I think, whether you’re in a predominantly white environment or you’re in a predominantly Black environment, each of those things is critical. Leaders who want to advance need to be humble and listen to the mentors that can coach them. They also need to speak up, and let people know that they need sponsorship; that they need someone advocating for them in rooms they don’t have access to yet.

[] One of your recent publications is “To Be Young, Gifted, and Black: The Relationship Between Age and Race in Earning Full Professorships,” and you are coauthor of a forthcoming article on preparing for university leadership under 40. Could you discuss your investment in aiding younger faculty members? In what way is age an important consideration in our discussions of educational equity, either in its own right, or because of its relationship with racial equity?

[Dr. Sydney Freeman Jr.] With respect to age, one of the challenges that we have is that baby boomers are staying longer in senior positions. Depending on the institutional or unit context, this may mean younger faculty are not able to advance in their careers.

There’s also a perception that you are only supposed to have access to certain positions and advancement as faculty members if you are a particular age. For instance, I’ve met the qualifications to be a distinguished professor at my institution but won’t be promoted because I haven’t been at the institution for long enough. This essentially amounts to a restriction on my advancement based on my age.

The way that the law is constructed, ageism goes one way. Legal protection against age discrimination means you can’t choose not to hire someone because they’re older, but it doesn’t work the opposite way. That’s one of the loopholes I talk about in my research, which our policies have not caught up with. This matters because the situation right now is that senior faculty members basically have to retire or die before younger people can access those positions or opportunities. The system is not set up so senior faculty have incentive to mentor, coach, and sponsor the next generation.

I find this particularly challenging for people of color. We’re already disadvantaged by our limited institutional networks and opportunities. Black faculty may provide unique perspectives and bring new ideas to the table, but they still need to understand how things have historically worked in that institution in order to be successful and advance. I think that it’s really important to be intentional about sharing the keys to advancement sooner and open space for younger faculty to have a seat at the table earlier in their careers.

[] You are Director of the Black History Research Lab at the University of Idaho. Would you introduce us to this initiative and your experience working as its director, perhaps touching on the Black Transformation Model, which guides the Lab’s work?

[Dr. Sydney Freeman Jr.] In August of 2020, I had a conversation with our President and our Chief Diversity Officer about how we could show that Black lives mattered at the University of Idaho. This spawned from an article I had written in response to the Black Lives Matter movement and the tragic death of George Floyd. In that article, one of the things that I talked about was the importance of the institution studying its Black history.

I earned a grant to sponsor our research, and I leveraged those dollars to create the Black History Research Lab, which studies the institution’s Black history. As a result, I’ve been able to work with dozens of students on Black issues at the University of Idaho, and we just published a book on Black contributions to the university [which you can read for free here].

The Black Transformation Model is based on my own research. It’s a five-step model that starts with decolonizing your mind. For example, the initial question that I would get when talking about the Lab was, “The University of Idaho has a Black history?” We had to decolonize people’s minds so they could consider the possibility there could be a Black history at the institution, which starts from its inception in the late 1890s. A Black woman was a part of one of the first graduating classes. So, we really had to decolonize, and challenge these common assumptions about the history of the university.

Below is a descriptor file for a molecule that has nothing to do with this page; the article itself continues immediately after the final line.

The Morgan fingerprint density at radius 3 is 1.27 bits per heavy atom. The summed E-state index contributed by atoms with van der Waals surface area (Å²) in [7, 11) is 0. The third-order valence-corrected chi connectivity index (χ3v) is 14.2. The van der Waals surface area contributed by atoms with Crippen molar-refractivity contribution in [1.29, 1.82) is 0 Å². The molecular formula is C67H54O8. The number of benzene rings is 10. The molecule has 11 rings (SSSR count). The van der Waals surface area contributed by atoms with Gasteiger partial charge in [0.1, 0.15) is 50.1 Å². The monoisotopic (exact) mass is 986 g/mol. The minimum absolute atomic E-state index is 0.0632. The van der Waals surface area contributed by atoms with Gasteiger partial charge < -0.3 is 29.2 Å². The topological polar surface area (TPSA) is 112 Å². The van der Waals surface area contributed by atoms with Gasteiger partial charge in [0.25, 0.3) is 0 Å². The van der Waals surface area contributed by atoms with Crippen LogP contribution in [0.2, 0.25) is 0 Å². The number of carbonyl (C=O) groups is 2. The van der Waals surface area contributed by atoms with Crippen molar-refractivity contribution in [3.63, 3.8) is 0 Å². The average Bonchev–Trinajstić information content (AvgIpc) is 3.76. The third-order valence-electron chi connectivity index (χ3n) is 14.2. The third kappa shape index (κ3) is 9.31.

That’s just the first step. The end goal of the model is liberation. In the future, the Lab will be just one of multiple pillars, working together to move us to this liberatory stage.

[] Drawing from your research and experience, do you have advice you would give to scholars, educators, or administrators who are seeking to advance educational equity in their own work?

[Dr. Sydney Freeman Jr.] One of my former students did an oral history with me, where we discussed six foundations for my academic activism [which you can read here]. These are the key things that I would recommend to scholars and administrators looking to fight for academic equity.

The first foundation, for example, is longevity, which is about continuing to show up and do the work, because making change requires persistence. Another is quality of work, which involves publishing quality work consistently, so that you’re always pushing the conversation on equity forward and giving yourself a great chance to be heard.

Other principles are about building relationships; it’s important to engage with leadership and administration whenever possible in order to establish rapport with the people who work in the system you are trying to make more equitable. Building relationships inside the institution you are trying to change also makes the changes we are proposing seem less threatening. It’s important we are unapologetic about our identities and perspectives in building relationships, while also recognizing that equity work requires being strategic.

This is another one of the important principles; strategic framing. This means persuasively engaging with leadership — when I am lobbying for something, I limit what I’m asking to three main things, and I try to frame those requests in memorable ways. To meaningfully advance educational equity, I think we need to be persistent, to build relationships, to develop a strong sense of our own identities, and to remember that academic activism requires being strategic.

Thank you, Dr. Freeman, for sharing your insight on pursuing education equity in higher education!